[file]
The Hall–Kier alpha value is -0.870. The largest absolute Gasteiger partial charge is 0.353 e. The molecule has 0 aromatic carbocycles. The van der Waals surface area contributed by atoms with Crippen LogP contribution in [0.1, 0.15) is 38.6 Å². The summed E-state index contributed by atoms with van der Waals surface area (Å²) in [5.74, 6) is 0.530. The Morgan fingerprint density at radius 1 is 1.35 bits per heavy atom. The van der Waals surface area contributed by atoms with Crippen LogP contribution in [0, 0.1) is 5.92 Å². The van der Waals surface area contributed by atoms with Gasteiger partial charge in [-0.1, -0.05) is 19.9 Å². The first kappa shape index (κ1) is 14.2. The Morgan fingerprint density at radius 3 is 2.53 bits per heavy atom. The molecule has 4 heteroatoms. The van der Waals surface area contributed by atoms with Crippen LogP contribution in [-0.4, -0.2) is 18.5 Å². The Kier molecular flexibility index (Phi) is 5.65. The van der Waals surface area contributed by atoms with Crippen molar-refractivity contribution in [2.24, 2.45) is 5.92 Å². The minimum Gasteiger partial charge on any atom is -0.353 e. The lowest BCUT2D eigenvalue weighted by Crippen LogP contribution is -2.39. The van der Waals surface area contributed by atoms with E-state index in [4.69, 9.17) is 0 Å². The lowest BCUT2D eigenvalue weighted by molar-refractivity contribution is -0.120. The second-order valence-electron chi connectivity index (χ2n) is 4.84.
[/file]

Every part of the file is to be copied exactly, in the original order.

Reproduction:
The Hall–Kier alpha value is -0.870. The largest absolute Gasteiger partial charge is 0.353 e. The molecule has 0 aromatic carbocycles. The van der Waals surface area contributed by atoms with Crippen LogP contribution in [0.1, 0.15) is 38.6 Å². The summed E-state index contributed by atoms with van der Waals surface area (Å²) in [5.74, 6) is 0.530. The Morgan fingerprint density at radius 1 is 1.35 bits per heavy atom. The van der Waals surface area contributed by atoms with Crippen LogP contribution in [0, 0.1) is 5.92 Å². The van der Waals surface area contributed by atoms with Gasteiger partial charge in [-0.1, -0.05) is 19.9 Å². The first kappa shape index (κ1) is 14.2. The Morgan fingerprint density at radius 3 is 2.53 bits per heavy atom. The molecule has 4 heteroatoms. The van der Waals surface area contributed by atoms with Crippen LogP contribution in [-0.4, -0.2) is 18.5 Å². The Kier molecular flexibility index (Phi) is 5.65. The van der Waals surface area contributed by atoms with Crippen molar-refractivity contribution in [2.24, 2.45) is 5.92 Å². The minimum Gasteiger partial charge on any atom is -0.353 e. The lowest BCUT2D eigenvalue weighted by Crippen LogP contribution is -2.39. The van der Waals surface area contributed by atoms with E-state index in [4.69, 9.17) is 0 Å². The lowest BCUT2D eigenvalue weighted by molar-refractivity contribution is -0.120. The second-order valence-electron chi connectivity index (χ2n) is 4.84.